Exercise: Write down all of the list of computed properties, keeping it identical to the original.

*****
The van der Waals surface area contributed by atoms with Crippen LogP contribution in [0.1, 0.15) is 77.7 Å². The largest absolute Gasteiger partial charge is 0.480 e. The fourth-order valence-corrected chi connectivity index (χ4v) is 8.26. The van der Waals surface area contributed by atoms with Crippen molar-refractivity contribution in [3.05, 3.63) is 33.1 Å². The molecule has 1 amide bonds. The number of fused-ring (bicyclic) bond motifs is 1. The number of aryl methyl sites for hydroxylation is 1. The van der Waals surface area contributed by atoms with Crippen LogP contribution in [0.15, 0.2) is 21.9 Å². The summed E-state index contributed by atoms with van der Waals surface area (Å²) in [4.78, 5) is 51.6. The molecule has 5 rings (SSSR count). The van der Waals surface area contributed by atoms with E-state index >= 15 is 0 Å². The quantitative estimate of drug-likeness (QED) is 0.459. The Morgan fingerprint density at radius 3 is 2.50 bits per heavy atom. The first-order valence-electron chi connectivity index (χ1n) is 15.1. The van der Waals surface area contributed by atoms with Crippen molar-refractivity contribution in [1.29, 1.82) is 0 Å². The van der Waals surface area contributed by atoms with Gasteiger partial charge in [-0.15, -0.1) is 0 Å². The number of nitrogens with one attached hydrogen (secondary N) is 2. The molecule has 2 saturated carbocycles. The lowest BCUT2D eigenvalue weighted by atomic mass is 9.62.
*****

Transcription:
The van der Waals surface area contributed by atoms with Crippen LogP contribution in [0.1, 0.15) is 77.7 Å². The largest absolute Gasteiger partial charge is 0.480 e. The fourth-order valence-corrected chi connectivity index (χ4v) is 8.26. The van der Waals surface area contributed by atoms with Crippen molar-refractivity contribution in [3.05, 3.63) is 33.1 Å². The molecule has 1 amide bonds. The number of fused-ring (bicyclic) bond motifs is 1. The number of aryl methyl sites for hydroxylation is 1. The van der Waals surface area contributed by atoms with Crippen LogP contribution in [0.15, 0.2) is 21.9 Å². The summed E-state index contributed by atoms with van der Waals surface area (Å²) in [4.78, 5) is 51.6. The molecule has 5 rings (SSSR count). The van der Waals surface area contributed by atoms with E-state index >= 15 is 0 Å². The quantitative estimate of drug-likeness (QED) is 0.459. The Morgan fingerprint density at radius 3 is 2.50 bits per heavy atom. The first-order valence-electron chi connectivity index (χ1n) is 15.1. The van der Waals surface area contributed by atoms with Crippen molar-refractivity contribution in [1.29, 1.82) is 0 Å². The van der Waals surface area contributed by atoms with Gasteiger partial charge in [-0.15, -0.1) is 0 Å². The number of nitrogens with one attached hydrogen (secondary N) is 2. The molecule has 2 saturated carbocycles. The lowest BCUT2D eigenvalue weighted by atomic mass is 9.62.